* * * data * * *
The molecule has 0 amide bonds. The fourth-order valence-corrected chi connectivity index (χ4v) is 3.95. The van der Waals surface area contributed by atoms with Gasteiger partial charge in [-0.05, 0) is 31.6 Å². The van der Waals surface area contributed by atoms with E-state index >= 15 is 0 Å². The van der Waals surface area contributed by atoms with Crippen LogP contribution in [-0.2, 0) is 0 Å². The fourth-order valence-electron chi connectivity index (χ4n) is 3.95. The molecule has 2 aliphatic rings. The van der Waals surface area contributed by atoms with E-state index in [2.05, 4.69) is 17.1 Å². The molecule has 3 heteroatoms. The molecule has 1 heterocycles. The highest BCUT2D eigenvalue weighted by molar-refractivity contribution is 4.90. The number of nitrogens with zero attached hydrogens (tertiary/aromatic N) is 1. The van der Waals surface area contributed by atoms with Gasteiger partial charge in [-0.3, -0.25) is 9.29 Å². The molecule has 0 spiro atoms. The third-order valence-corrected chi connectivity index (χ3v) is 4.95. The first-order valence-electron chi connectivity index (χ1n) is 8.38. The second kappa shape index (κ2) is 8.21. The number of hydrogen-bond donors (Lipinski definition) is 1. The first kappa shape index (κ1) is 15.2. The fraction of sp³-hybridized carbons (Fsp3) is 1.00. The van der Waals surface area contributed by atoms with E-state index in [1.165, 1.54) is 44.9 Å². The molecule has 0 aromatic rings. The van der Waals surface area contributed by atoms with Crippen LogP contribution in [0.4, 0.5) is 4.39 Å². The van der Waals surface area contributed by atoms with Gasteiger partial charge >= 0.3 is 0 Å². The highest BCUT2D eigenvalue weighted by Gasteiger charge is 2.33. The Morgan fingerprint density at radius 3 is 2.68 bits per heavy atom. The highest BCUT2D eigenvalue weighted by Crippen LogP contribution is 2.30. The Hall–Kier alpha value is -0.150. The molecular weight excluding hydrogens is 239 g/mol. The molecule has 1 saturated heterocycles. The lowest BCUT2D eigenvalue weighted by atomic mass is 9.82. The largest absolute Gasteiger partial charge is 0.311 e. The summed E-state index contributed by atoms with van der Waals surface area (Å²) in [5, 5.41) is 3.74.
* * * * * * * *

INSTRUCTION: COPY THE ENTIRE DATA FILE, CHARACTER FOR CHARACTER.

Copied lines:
The molecule has 0 amide bonds. The fourth-order valence-corrected chi connectivity index (χ4v) is 3.95. The van der Waals surface area contributed by atoms with Gasteiger partial charge in [-0.05, 0) is 31.6 Å². The van der Waals surface area contributed by atoms with E-state index >= 15 is 0 Å². The van der Waals surface area contributed by atoms with Crippen LogP contribution in [-0.2, 0) is 0 Å². The fourth-order valence-electron chi connectivity index (χ4n) is 3.95. The molecule has 2 aliphatic rings. The van der Waals surface area contributed by atoms with E-state index in [2.05, 4.69) is 17.1 Å². The molecule has 3 heteroatoms. The molecule has 1 heterocycles. The highest BCUT2D eigenvalue weighted by molar-refractivity contribution is 4.90. The number of nitrogens with zero attached hydrogens (tertiary/aromatic N) is 1. The van der Waals surface area contributed by atoms with Gasteiger partial charge in [-0.3, -0.25) is 9.29 Å². The molecule has 0 spiro atoms. The third-order valence-corrected chi connectivity index (χ3v) is 4.95. The first-order valence-electron chi connectivity index (χ1n) is 8.38. The second kappa shape index (κ2) is 8.21. The number of hydrogen-bond donors (Lipinski definition) is 1. The first kappa shape index (κ1) is 15.2. The fraction of sp³-hybridized carbons (Fsp3) is 1.00. The van der Waals surface area contributed by atoms with E-state index in [1.165, 1.54) is 44.9 Å². The molecule has 0 aromatic rings. The van der Waals surface area contributed by atoms with Crippen LogP contribution in [0.4, 0.5) is 4.39 Å². The van der Waals surface area contributed by atoms with Gasteiger partial charge >= 0.3 is 0 Å². The highest BCUT2D eigenvalue weighted by Gasteiger charge is 2.33. The Morgan fingerprint density at radius 3 is 2.68 bits per heavy atom. The highest BCUT2D eigenvalue weighted by Crippen LogP contribution is 2.30. The Hall–Kier alpha value is -0.150. The molecular weight excluding hydrogens is 239 g/mol. The molecule has 1 saturated heterocycles. The lowest BCUT2D eigenvalue weighted by atomic mass is 9.82. The largest absolute Gasteiger partial charge is 0.311 e. The summed E-state index contributed by atoms with van der Waals surface area (Å²) in [5, 5.41) is 3.74.